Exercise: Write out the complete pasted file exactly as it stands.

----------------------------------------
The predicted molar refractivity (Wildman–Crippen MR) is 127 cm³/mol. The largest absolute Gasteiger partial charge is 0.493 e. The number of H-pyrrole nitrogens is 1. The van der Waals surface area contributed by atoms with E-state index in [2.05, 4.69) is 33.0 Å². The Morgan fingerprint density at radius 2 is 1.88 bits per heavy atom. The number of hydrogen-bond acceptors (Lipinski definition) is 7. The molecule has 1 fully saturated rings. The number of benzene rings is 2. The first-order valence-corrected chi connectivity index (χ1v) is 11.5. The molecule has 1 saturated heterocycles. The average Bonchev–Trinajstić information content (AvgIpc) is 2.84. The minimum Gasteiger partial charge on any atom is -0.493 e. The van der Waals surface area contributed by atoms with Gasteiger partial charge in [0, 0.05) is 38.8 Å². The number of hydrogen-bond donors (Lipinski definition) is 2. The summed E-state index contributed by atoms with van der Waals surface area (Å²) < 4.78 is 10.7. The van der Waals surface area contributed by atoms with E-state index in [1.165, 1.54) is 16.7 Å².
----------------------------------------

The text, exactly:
The predicted molar refractivity (Wildman–Crippen MR) is 127 cm³/mol. The largest absolute Gasteiger partial charge is 0.493 e. The number of H-pyrrole nitrogens is 1. The van der Waals surface area contributed by atoms with E-state index in [2.05, 4.69) is 33.0 Å². The Morgan fingerprint density at radius 2 is 1.88 bits per heavy atom. The number of hydrogen-bond acceptors (Lipinski definition) is 7. The molecule has 1 fully saturated rings. The number of benzene rings is 2. The first-order valence-corrected chi connectivity index (χ1v) is 11.5. The molecule has 1 saturated heterocycles. The average Bonchev–Trinajstić information content (AvgIpc) is 2.84. The minimum Gasteiger partial charge on any atom is -0.493 e. The van der Waals surface area contributed by atoms with Gasteiger partial charge in [0, 0.05) is 38.8 Å². The number of hydrogen-bond donors (Lipinski definition) is 2. The summed E-state index contributed by atoms with van der Waals surface area (Å²) < 4.78 is 10.7. The van der Waals surface area contributed by atoms with E-state index in [1.165, 1.54) is 16.7 Å².